Does Finland Exist? Many Don't Think So

Suomenlinna Maritime fortress, Helsinki | © Anton Kudelin/Shutterstock
Suomenlinna Maritime fortress, Helsinki | © Anton Kudelin/Shutterstock
Photo of Jessica Wood
30 November 2017

This article is part of Culture Trip’s Finland 100 campaign, celebrating everything Finnish on the country’s centenary.

There are many crazy conspiracy theories circling the web, everything from the Earth being flat and the moon being fake to a race of underground lizard people secretly controlling the world. One particularly weird theory going around right now is that the country of Finland doesn’t really exist, having been made up by Japan and the Soviet Union. How could people really believe that an entire country is an elaborate hoax?

The theory

In the Cold War era, Japan and the Soviet Union supposedly shared a secret about a stretch of the Baltic Sea between the Soviet Union and Sweden. Around the mid-20th century, the two nations collectively spread the idea that there was a landmass known as Finland on the stretch of ocean, to keep the good fishing between themselves. The Japanese were free to fish as much as they liked there without worrying about international laws, so long as they give a share to Russia.

Fishing boats in Market Square, Helsinki | © Jekurantodistaja/Shutterstock

Reasonings and arguments

As insane as it sounds, conspiracy theorists have come up with a significant amount of evidence to back it up. Finland isn’t a ‘popular’ country that many people visit, so not many can say that they have seen it for themselves.

They claim that the Trans-Siberian railway was built to transport the catch from the Baltic Sea to Japan under the guise of Nokia hardware, which explains why Japan is the biggest importer of the brand’s products despite the fact that very few people in the country actually use them. Another claim is that social democrats are using Finland as an idealised model for how a liberal social democracy should be. Even the name ‘Finland’ proves the theory, they claim, as it comes from the fin of a fish, ignoring the fact that in Finnish, the country is called ‘Suomi’.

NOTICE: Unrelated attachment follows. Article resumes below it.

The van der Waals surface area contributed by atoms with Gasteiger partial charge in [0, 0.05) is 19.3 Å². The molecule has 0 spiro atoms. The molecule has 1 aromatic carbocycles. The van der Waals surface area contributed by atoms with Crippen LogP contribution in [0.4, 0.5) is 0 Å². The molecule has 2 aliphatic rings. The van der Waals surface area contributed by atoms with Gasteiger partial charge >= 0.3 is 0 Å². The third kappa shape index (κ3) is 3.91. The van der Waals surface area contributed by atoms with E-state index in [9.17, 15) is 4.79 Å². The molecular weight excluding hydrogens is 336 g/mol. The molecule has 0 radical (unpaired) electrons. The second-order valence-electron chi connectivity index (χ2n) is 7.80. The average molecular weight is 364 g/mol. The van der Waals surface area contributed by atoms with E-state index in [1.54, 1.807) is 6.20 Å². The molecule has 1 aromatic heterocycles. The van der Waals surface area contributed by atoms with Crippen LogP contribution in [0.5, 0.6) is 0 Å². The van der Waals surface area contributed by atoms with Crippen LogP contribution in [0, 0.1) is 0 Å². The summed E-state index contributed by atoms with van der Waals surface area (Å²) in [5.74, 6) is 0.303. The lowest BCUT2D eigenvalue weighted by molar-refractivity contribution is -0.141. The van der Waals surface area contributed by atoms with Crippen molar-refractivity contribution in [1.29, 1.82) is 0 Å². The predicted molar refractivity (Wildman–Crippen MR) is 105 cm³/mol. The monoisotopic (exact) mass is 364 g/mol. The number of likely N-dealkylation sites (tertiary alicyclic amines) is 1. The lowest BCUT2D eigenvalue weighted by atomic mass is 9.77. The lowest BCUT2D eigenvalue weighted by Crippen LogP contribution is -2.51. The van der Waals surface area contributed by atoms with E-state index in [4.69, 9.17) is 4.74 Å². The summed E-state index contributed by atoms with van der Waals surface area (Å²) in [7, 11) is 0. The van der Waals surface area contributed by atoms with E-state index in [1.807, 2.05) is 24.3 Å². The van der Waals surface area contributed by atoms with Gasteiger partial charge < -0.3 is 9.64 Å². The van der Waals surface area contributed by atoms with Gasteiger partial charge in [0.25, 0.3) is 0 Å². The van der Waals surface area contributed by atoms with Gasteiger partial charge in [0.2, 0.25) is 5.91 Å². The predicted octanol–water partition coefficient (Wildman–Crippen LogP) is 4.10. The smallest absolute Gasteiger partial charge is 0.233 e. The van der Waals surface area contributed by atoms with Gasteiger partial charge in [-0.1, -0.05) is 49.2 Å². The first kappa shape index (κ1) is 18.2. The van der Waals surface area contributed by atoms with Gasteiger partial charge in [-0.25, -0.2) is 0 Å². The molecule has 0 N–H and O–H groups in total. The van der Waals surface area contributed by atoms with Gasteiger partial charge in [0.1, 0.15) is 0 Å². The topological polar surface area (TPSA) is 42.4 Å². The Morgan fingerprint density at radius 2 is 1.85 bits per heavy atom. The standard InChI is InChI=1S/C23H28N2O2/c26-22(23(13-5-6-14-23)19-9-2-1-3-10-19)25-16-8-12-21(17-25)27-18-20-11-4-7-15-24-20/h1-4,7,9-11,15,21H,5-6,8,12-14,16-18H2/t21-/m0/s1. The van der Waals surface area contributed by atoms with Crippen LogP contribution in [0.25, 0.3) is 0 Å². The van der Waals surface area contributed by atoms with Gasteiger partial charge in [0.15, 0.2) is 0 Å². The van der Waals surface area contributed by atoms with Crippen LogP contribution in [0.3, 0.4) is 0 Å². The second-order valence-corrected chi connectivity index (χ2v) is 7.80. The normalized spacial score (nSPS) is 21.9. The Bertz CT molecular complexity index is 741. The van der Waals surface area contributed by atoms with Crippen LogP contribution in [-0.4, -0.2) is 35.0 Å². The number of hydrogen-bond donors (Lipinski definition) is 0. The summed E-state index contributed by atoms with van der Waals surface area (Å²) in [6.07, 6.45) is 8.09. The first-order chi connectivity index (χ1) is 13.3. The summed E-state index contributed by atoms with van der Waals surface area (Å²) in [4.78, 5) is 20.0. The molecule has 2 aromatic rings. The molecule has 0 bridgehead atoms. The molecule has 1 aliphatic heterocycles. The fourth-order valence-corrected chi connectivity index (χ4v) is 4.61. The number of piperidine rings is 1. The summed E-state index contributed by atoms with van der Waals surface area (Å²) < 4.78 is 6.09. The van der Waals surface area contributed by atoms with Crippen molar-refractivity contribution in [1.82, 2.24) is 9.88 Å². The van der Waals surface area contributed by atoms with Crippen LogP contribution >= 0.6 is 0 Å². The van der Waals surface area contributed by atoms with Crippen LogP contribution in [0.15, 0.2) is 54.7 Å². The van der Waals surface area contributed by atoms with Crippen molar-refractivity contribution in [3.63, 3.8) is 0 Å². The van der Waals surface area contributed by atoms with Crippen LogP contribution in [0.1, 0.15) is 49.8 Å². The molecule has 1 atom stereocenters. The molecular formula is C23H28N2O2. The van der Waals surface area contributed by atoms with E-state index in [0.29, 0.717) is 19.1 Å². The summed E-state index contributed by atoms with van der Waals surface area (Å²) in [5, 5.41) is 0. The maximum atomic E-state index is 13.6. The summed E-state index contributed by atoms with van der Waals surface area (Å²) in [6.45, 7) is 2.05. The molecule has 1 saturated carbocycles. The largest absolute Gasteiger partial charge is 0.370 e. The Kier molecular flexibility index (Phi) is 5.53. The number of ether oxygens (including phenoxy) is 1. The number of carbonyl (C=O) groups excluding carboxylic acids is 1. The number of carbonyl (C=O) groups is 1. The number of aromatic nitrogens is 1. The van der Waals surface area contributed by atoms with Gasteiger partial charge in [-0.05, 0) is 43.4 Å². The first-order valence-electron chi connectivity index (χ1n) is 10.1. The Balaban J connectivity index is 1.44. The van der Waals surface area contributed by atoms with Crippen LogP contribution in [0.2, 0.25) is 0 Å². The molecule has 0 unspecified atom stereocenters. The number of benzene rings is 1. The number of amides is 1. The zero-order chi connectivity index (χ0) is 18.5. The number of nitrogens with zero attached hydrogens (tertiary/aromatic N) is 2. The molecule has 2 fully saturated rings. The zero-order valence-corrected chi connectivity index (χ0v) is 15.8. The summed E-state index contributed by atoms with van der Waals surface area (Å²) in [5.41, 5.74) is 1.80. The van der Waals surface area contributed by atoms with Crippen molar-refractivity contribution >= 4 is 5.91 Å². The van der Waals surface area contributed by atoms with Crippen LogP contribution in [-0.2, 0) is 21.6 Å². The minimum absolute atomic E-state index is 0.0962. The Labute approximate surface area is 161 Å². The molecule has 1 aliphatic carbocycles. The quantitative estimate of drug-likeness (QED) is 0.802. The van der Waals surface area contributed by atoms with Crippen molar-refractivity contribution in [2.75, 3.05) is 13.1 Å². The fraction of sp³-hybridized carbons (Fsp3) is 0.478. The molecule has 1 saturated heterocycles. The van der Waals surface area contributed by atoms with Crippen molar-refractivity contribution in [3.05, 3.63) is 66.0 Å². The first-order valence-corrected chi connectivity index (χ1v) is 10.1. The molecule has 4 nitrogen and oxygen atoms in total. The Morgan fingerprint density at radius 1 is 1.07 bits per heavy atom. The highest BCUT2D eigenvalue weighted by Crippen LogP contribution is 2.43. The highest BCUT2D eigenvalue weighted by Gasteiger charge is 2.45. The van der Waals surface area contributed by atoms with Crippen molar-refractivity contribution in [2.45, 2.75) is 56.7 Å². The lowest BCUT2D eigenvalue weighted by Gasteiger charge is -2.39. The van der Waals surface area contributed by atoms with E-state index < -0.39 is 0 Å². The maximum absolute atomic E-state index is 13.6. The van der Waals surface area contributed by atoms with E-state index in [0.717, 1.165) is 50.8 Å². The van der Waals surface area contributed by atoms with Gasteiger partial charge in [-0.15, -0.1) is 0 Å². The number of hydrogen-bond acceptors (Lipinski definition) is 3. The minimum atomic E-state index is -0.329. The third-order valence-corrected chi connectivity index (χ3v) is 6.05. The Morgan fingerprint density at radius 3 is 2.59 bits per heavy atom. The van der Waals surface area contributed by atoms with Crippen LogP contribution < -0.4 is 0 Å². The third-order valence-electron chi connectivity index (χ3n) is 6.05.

Part of the Trains-Siberian Railway, Russia | © Mikhail Varentsov/Shutterstock

But what about the 5.5 million Finnish people themselves, and the thousands who emigrate to or visit Finland? The conspirators have thought of an answer to that too. Their claim is that the Finnish people, while believing that they live in Finland, are actually residing in small towns throughout Sweden, Estonia, and Russia, in remote forested areas. This is where people travelling to Finland are actually flown to.

However, just like any conspiracy theory, there is strong evidence against it as well. For one thing, it is easy to see Finland from an airplane, space craft, or satellite image. Theorists claim that the images are altered, but it would take a lot of time and resources to change every single one. They would also need to bribe every airline and pilot who flies to Finland to keep the secret.

The Helsinki archipelago, Finland | © Dainis Derics/Shutterstock

Finland being invented during the 20th century doesn’t factor in the centuries of Finnish history, language, culture, arts, and the Finnish people still alive today who were born before the supposed fake Finland was invented. It would be impossible to trick an entire nation of people into believing that they are from a fake country.

Where does the theory come from?

Most sources say the first appearance of the conspiracy was in a Reddit post in 2015 by an anonymous user going under the username Raregans. In a thread discussing weird things taught by parents, he posted an elaborate story about how his parents told him the theory in all seriousness. The post went viral and spread around other social media sites such as Tumblr and 4Chan.

Baltic Sea map, according to the conspiracy | Public domain / WikiCommons

Despite its meme status, the Finland theory is still mostly played only for satirical purposes, and has even brought more attention to an often-overlooked nation. The Finland Conspiracy sub-Reddit is filled with posts praising Finland and its accomplishments.

Yet there are still a small section of people who buy into the theory. It can be difficult to tell when people online are being sarcastic and when they are being serious. The user who posted the original theory says that he doesn’t believe it himself and that his parents burst out laughing when he brought it up again. He has reportedly received many angry messages from Finns, one even offering to fly him out to Finland to prove that it really exists. Yet he also claims to be proud of creating the viral sensation as it has taught him a lot about Finnish people and their culture and given him a new-found respect for the country.

View of Helsinki from the Baltic sea, Finland | © Aija Lehtonen/Shutterstock

This article is part of Culture Trip’s Finland 100 campaign, celebrating everything Finnish on the country’s centenary.